There were many protesters but few faithless electors as Donald Trump won the Electoral College vote Monday — ensuring that the billionaire will become America’s 45th president.
An effort by anti-Trump forces to persuade Republican electors to abandon the president-elect came to practically nothing and the process unfolded largely according to its traditions. Trump’s polarizing victory Nov. 8 and the fact Democrat Hillary Clinton had won the national popular vote had stirred an intense lobbying effort, but to no avail.
Even one of Trump’s fiercest Republican rivals, Ohio Gov. John Kasich, said it was time to get behind the president-elect.
“We want unity, we want love,” Kasich said as Ohio’s electors voted to back Trump at a statehouse ceremony. Kasich refused to endorse or even vote for Trump in the election.
With several states still voting, Trump had 304 votes and Clinton had 169. It takes 270 Electoral College votes to win the presidency. Texas put Trump over the top, despite two Republican electors casting protest votes.
Befitting an election filled with acrimony, thousands of protesters converged on state capitols across the country Monday, urging Republican electors to abandon their party’s winning candidate.
More than 200 demonstrators braved freezing temperatures at Pennsylvania’s capitol, chanting, “No Trump, no KKK, no fascist USA!” and “No treason, no Trump!”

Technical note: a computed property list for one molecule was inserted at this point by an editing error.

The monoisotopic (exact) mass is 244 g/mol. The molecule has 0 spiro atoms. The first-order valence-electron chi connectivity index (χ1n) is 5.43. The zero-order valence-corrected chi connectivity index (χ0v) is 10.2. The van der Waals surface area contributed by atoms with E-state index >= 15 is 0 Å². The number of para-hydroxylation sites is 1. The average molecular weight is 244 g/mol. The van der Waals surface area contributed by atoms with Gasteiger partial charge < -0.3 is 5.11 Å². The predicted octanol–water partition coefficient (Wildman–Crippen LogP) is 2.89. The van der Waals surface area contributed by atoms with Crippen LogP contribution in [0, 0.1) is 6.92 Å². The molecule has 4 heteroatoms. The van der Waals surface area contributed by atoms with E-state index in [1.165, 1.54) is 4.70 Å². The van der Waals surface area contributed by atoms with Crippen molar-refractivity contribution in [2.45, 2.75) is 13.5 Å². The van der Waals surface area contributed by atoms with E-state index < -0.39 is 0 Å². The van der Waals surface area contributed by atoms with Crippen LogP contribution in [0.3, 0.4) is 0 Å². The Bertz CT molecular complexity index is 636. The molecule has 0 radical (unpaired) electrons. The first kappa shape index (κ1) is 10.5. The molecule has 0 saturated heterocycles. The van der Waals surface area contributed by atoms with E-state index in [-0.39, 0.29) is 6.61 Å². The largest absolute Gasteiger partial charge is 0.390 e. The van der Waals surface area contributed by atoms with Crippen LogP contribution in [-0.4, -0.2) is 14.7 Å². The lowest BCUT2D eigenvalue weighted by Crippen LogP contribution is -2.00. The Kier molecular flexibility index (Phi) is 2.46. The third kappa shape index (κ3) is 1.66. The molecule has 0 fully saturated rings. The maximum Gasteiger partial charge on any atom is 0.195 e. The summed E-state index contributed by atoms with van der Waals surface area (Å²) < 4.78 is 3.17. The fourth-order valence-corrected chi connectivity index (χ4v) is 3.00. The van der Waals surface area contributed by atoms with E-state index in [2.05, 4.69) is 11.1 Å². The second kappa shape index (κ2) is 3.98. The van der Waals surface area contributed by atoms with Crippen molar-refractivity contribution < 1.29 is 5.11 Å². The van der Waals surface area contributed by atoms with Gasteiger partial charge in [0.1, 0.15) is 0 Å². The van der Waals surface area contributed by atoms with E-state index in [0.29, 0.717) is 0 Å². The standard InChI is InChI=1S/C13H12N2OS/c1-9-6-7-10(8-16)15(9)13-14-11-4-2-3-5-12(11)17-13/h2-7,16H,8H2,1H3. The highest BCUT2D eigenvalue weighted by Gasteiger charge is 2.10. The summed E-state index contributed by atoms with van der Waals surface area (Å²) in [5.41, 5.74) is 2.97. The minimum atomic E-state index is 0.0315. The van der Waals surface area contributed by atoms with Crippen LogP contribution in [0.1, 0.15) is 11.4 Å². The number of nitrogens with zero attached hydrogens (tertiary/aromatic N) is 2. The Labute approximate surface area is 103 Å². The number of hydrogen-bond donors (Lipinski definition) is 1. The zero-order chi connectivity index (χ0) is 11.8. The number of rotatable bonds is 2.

In Madison, Wisconsin, protesters shouted, cried and sang “Silent Night.” In Augusta, Maine, they banged on drums and held signs that said, “Don’t let Putin Pick Our President,” referring to Russian President Vladimir Putin.
Despite the noise outside state Capitols, inside, the voting went pretty much as planned.
In Nashville, Tennessee, one audience member tried to read out some Scripture before the ballots were cast, but was told he could not speak.
“We certainly appreciate the Scripture,” State Election Coordinator Mark Goins said from the podium. “The answer is no.”
With all Republican states reporting, Trump only lost the two electors in Texas. Clinton lost four electors in Washington state — three voted for former Secretary of State Colin Powell and one voted for Native American tribal leader Faith Spotted Eagle.
Some Democrats have argued that the Electoral College is undemocratic because it gives more weight to less populated states. That is how Clinton, who got more than 2.8 million more votes nationwide, lost the election to Trump.
Some have also tried to dissuade Trump voters by arguing that he is unsuited to the job. Others cite the CIA’s assessment that Russia engaged in computer hacking to sway the election in favor of the Republican.
“When the founders of our country created (the Electoral College) 200-plus years ago, they didn’t have confidence in the average white man who had property, because that’s who got to vote,” said Shawn Terris, a Democratic elector from Ventura, California. “It just seems so undemocratic to me that people other than the voters get to choose who leads the country.”
A joint session of Congress is scheduled for Jan. 6 to certify the results of the Electoral College vote, with Vice President Joe Biden presiding as president of the Senate. Once the result is certified, the winner — almost certainly Trump — will be sworn in on Jan. 20.